Caleb used to seem to me to be some cantankerous old fool who didn’t know that his day had passed. I mean, really: he’s grabbing his sword to run the Anakites out of their walled cities in the hill country at the age of 85? You want somebody to say, “Come on, grandpa, there’s a great assisted-living building in Jericho.” I wonder if the younger generation of Israelites started avoiding him during that 40 years of wandering. By the end of those four decades, it was only him and Joshua left from that generation of Israelites that left Egypt together. I bet he had some killer “back in my day” stories: “Back in my day, we got water from a rock. From a rock!”  I used to think he was kind of the Brett Favre of the Hebrews — amazing that he can still play, but doesn’t he know when to quit?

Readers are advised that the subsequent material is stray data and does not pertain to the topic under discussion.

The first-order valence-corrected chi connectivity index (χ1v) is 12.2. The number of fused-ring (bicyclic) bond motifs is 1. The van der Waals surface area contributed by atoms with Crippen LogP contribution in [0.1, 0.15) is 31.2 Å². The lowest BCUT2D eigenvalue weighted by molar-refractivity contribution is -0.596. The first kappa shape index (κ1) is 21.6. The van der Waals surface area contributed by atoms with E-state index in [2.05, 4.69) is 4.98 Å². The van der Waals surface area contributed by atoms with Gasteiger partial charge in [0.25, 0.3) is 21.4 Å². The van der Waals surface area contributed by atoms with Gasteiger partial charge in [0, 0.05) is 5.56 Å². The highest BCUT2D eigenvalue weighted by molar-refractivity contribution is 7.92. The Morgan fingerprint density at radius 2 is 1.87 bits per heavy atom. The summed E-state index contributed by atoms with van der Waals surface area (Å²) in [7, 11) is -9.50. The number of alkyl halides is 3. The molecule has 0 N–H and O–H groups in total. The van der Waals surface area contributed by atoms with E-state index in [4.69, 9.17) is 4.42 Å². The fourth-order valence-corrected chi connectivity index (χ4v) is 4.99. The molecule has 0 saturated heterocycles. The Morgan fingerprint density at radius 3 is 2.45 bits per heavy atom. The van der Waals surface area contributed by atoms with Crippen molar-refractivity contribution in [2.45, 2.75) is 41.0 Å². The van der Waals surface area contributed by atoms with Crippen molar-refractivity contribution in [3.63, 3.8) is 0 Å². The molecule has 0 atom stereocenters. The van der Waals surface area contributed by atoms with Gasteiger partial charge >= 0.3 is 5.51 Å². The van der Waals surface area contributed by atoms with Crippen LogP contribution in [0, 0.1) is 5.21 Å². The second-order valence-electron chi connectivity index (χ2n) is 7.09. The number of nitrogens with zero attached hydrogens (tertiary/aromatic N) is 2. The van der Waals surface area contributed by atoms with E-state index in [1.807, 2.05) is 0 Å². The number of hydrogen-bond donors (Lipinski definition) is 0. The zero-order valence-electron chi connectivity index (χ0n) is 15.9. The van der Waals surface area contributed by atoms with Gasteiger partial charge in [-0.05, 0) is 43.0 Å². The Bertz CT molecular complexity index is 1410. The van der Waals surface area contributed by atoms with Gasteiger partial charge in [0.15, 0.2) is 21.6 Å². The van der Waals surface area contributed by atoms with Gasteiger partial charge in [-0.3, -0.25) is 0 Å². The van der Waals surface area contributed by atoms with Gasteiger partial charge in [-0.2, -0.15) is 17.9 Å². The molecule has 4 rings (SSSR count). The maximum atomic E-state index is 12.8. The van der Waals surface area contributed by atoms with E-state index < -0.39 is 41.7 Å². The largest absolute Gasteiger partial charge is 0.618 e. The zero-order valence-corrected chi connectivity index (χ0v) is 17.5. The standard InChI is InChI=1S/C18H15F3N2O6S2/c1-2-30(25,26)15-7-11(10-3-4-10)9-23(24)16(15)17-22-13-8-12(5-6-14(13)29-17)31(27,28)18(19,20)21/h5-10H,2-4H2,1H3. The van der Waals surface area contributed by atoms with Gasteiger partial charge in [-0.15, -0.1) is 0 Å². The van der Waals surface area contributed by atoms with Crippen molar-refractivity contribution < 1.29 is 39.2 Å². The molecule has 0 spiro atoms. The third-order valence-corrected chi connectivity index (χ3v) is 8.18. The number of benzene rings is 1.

Now, though, it seems to me that Caleb learned a couple of things over his long life. The easy one is that God could be trusted, that when he gives his word you can take it to the bank. That hill country was his. God had told him so. That’s the one we like to learn, the truth we love to come to believe. Our God is faithful to his promises. Most of us who are people of faith come to that one sooner or later. It’s comforting to us.
    But Caleb learned the truth that a lot of us never do, even though it goes hand-in-glove with the promise of God’s faithfulness. It’s simply this: when God gives a promise, he also gives a mission. That’s not as easy or comfortable. Most of us are tempted to think that old age is the time when we retire and enjoy the fruits of our labor, so to speak. And so we wonder why Caleb doesn’t just settle down in the countryside, plant a garden, play with the grandkids, and let the younger folks take the fortified cities. “You’ve earned it,” we’d tell him, and in doing so we’d be sentencing him to death.